With continued development of the electronic industry, the demand for highly efficient heat removal solutions requires innovative cooling technologies. A computational fluid dynamic (CFD) study, including heat transfer, is performed for an axisymmetric, confined jet impingement experiencing boiling and coupled with vapor extraction. Boiling occurs at the target surface while extraction occurs at the wall confining the radial flow. The region between the target and confining wall is defined as a confined gap. Extraction is employed to enhance heat transfer and to minimize the potential negative influence of flow instabilities resulting from two-phase flow within a confined region.
A three-dimensional sector of the confined jet is employed in the simulation. A single circular impinging jet with a constant jet diameter (4 mm) and variable gap height (0.5, 1.0 and 1.5 mm), also known as nozzle-to-target spacing, is considered. The effect of mass flux at the confined gap entrance is also investigated (200, 400 and 800 kg/m²-s) for a range of heat flux (5 to 50 W/cm²).
Fluid flow and heat transfer are simulated using the Volume of Fluid (VOF) model and the wall-boiling sub-model within the Multiphase Segregated Flow (MSF) model. The boiling sub-model in the VOF model applies the Rohsenow boiling correlation, while in the MSF model, the Kurul-Podowski boiling sub-model is used. Also, vapor extraction is realized by different mechanisms for these two models. For the VOF model, a specific phase "wall porosity" can be assigned to a wall to make it porous. Over a range of pressure differentials across this porous wall such that the inertial transport influence is negligible, vapor transport should agree with Darcy's law. For the MSF model, a wall can be made permeability to one substance or phase while remaining impermeable to the other substance or phase. However, a portion of the substance or phase reaching the boundary allowed to pass through the surface must be specified. A pressure drop cannot be applied across the wall, thereby prohibiting Darcy flow modeling. The solutions of both models are at steady state.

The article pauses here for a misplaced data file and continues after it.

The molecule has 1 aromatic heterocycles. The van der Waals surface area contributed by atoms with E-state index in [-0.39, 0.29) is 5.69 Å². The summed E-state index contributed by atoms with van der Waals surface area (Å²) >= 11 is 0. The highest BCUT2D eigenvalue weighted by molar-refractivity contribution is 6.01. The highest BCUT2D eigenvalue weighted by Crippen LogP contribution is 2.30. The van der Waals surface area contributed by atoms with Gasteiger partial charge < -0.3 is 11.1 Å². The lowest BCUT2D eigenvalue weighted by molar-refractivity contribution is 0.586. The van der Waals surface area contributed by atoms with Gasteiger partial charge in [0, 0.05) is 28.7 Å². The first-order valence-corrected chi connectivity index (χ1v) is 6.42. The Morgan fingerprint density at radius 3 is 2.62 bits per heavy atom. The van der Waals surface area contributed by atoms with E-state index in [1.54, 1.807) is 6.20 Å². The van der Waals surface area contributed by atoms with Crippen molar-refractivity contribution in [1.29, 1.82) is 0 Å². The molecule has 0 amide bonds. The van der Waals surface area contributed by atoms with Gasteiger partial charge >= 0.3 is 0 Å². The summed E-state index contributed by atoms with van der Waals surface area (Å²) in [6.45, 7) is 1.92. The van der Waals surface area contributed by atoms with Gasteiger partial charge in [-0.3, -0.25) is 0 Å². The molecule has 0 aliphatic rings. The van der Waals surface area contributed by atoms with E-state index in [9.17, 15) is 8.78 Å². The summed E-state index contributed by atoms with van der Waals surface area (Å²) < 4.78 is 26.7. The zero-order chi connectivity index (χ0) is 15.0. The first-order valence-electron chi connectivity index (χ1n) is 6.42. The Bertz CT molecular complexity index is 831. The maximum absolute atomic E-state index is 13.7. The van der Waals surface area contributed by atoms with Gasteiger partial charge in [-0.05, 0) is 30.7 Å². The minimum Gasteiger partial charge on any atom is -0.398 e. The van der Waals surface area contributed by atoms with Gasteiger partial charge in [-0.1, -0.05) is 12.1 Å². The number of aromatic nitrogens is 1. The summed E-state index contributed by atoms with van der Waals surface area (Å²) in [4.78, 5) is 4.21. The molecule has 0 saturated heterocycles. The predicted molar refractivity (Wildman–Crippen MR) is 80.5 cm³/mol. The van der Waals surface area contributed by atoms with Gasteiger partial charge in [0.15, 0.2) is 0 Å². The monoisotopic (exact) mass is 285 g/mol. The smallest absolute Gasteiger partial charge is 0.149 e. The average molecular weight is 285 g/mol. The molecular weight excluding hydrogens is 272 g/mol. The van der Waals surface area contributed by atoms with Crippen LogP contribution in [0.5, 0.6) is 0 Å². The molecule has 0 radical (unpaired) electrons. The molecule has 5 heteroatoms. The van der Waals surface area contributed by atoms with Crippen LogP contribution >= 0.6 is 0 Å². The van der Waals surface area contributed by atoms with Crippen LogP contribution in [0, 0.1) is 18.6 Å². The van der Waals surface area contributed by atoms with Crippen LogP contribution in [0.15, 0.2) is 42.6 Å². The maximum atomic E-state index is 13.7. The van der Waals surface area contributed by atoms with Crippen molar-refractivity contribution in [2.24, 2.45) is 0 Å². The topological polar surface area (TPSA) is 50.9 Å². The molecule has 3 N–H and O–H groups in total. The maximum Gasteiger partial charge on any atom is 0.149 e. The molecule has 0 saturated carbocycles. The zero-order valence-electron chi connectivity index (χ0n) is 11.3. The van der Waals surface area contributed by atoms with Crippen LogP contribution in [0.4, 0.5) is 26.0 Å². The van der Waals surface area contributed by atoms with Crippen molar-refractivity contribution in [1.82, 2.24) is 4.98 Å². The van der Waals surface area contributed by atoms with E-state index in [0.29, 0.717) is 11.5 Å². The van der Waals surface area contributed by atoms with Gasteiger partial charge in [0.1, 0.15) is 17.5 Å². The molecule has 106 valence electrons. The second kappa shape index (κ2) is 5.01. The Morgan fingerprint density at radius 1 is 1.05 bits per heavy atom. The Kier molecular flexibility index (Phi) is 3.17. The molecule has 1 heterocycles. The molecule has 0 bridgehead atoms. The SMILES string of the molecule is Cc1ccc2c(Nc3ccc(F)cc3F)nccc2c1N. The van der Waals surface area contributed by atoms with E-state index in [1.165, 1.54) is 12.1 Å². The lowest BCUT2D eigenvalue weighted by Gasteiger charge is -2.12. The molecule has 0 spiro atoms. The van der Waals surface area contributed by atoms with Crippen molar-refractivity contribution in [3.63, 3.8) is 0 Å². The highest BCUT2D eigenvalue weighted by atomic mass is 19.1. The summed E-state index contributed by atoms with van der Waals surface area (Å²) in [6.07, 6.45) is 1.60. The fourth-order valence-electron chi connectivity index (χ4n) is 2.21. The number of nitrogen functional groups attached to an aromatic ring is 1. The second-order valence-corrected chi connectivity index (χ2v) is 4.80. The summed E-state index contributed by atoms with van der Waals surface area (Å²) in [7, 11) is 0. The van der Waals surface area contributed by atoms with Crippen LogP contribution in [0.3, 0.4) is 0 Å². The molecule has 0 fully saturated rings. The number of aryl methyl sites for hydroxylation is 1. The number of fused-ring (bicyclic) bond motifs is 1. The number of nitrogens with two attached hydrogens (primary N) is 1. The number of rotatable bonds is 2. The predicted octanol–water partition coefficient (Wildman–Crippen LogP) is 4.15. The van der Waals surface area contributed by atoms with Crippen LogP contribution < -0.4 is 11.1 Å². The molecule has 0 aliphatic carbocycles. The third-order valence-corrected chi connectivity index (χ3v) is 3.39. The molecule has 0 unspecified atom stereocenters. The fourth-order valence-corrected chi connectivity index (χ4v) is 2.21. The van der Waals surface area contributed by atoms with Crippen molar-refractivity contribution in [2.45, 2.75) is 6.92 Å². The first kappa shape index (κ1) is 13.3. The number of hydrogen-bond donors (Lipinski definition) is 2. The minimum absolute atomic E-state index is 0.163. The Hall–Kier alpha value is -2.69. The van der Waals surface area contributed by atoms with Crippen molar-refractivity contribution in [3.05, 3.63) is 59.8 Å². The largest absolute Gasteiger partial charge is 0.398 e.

The boiling curves without vapor extraction from both models are provided and compared to experiments. Simulations matching experimental wall temperatures under-predict theoretical vapor generation and those matching vapor generation over-estimate wall superheat. For cases with no extraction, local temperature and velocity profiles from the VOF model are provided at several radial locations within the confined gap. Scalar temperature and pressure distributions and velocity vectors are presented to explain observations in profiles.